If you’re an adult rectal prolapse won’t improve without surgery.

What happens if rectal prolapse is left untreated?

Untreated rectal prolapse can lead to several possible complications, including:

  • Fecal incontinence. As your anal muscles continue to weaken, you may have increased difficulty holding in gas and feces. With rectal prolapse, up to 75% of people report this issue.
  • Constipation. Collapsing of the rectum and muscle dysfunction will difficulty evacuating your stool. Some people have alternating constipation with incontinence.
  • Rectal ulcers. Friction and exposure of the lining of your rectum on underclothing may cause the tissue to breakdown and form ulcers and painful sores which can bleed. Uncontrolled bleeding is possible.
  • Incarceration. An “incarcerated” rectum gets stuck hanging out of your anus and can’t be pushed back in. The danger of this is that it could become cut off from blood supply (“strangulation”). This is a surgical emergency.

How do you fix rectal prolapse?

There are two main surgical approaches to fixing rectal prolapse. From the abdomen to through the anus.  Which procedure is best depends on the specifics of your condition but for women who are reasonable surgical candidates an abdominal approach with a rectopexy is the most successful. 

Abdominal approach (rectopexy)

This procedure restores your rectum to its original position in your pelvis. The rectum is attached to the sacrum (a ligament over your tailbone) with permanent stitches. This is typically reinforced with mesh. A rectopexy is traditionally done with open surgery (a large incision to  access your organs) or laparoscopic surgery, done through small incisions with a camera. Both procedures need general anesthesia.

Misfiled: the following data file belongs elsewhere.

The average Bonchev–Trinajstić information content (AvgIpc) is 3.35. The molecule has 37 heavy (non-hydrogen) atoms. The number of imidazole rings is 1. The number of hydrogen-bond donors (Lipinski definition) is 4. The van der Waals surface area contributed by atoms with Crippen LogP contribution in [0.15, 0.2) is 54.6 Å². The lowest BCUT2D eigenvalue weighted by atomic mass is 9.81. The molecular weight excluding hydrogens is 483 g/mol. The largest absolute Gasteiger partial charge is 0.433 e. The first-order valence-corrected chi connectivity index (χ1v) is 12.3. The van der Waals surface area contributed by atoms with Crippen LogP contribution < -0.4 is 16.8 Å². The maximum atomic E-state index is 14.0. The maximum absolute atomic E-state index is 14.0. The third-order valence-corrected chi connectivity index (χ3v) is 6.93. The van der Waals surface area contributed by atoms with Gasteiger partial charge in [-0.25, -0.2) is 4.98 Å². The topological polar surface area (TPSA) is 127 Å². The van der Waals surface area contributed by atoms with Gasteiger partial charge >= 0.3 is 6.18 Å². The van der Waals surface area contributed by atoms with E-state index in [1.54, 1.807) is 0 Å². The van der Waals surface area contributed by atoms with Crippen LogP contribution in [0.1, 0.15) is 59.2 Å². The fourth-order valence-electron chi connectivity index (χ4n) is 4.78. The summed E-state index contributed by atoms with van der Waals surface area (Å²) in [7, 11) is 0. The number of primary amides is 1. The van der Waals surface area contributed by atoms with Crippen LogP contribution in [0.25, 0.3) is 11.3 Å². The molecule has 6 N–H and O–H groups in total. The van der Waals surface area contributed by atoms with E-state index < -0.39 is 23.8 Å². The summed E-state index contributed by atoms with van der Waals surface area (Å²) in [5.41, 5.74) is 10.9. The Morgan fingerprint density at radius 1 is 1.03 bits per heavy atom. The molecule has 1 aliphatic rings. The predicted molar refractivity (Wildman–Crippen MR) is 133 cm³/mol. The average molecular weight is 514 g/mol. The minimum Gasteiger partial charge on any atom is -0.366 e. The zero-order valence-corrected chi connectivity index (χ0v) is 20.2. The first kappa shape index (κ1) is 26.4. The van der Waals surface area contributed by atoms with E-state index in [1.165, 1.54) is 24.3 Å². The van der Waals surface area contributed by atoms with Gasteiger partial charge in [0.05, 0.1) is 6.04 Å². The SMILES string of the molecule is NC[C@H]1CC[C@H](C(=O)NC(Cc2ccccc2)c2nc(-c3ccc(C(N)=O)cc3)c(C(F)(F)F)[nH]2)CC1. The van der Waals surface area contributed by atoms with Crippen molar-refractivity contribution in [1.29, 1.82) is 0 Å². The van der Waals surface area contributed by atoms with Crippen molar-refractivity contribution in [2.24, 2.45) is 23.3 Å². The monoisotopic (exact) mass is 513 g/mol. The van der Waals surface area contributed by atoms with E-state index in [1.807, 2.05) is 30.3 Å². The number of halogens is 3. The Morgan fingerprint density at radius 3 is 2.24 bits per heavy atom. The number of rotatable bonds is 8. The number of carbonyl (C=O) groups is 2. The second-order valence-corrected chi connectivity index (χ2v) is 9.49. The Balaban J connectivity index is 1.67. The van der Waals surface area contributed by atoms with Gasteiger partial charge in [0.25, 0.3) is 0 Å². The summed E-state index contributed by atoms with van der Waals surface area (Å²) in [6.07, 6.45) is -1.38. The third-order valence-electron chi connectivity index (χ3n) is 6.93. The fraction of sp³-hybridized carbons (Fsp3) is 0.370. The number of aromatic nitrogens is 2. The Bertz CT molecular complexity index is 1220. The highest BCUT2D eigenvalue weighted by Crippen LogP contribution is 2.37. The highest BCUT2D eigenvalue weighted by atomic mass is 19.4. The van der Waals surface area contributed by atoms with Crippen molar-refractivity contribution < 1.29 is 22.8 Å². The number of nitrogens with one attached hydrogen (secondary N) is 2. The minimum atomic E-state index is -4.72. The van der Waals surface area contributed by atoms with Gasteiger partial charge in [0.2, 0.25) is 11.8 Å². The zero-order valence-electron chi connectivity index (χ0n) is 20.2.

Robotic Rectopexy:  Dr. Guerette is the most experienced robotic pelvic reconstructive surgeon in the region and has developed a robotic rectopexy technique that is significantly less invasive and more successful than standard techniques.  With this technique Dr. Guerette uses a graft to re-establish the ligamentous support of the rectum.  This a done with specialized “knotless” suture”.  A robotic rectopexy with Dr. Guerette has a 97% long-term success rate. 

Rectal approach (perineal)

If abdominal surgery isn’t an ideal option for you a trans-rectal approach through your anus is possible. Rectal surgery doesn’t always require general anesthesia as abdominal surgery does. Some people can have it with epidural or spinal anesthesia. The rectal or “perineal” approach may also be a better choice if you have a very minor prolapse. There are two common procedures:

Altemeier procedure. In this procedure, your surgeon pulls the prolapsed rectum out through your anus and removes it. Then the large intestine (your remaining colon and your anus) is put back together

Delorme procedure. If you only have a mucosal prolapse, or a small rectal prolapse, Dr. Guerette may choose a more minor procedure. The Delorme procedure only removes the prolapsed mucosal (inner) lining of your rectum. The tissue is then folded back to the muscle wall of the rectum and stitched in place.  


How can I prevent rectal prolapse from occurring or from recurring after surgery?

  • Treat chronic bowel disorders. Don’t let chronic constipation or diarrhea persist. 
  • Strengthen your pelvic floorThe Intimate Wellness Center’s pelvic floor physical therapy program is a critical part of long-term success.

The Intimate Wellness Institute’s team of expert understands how devasting rectal prolapse can be and how difficult and embarrassing it can be to get help.  We are here to make you comfortable and get you better. If you are suffering from rectal prolapse contact IWI for a consultation.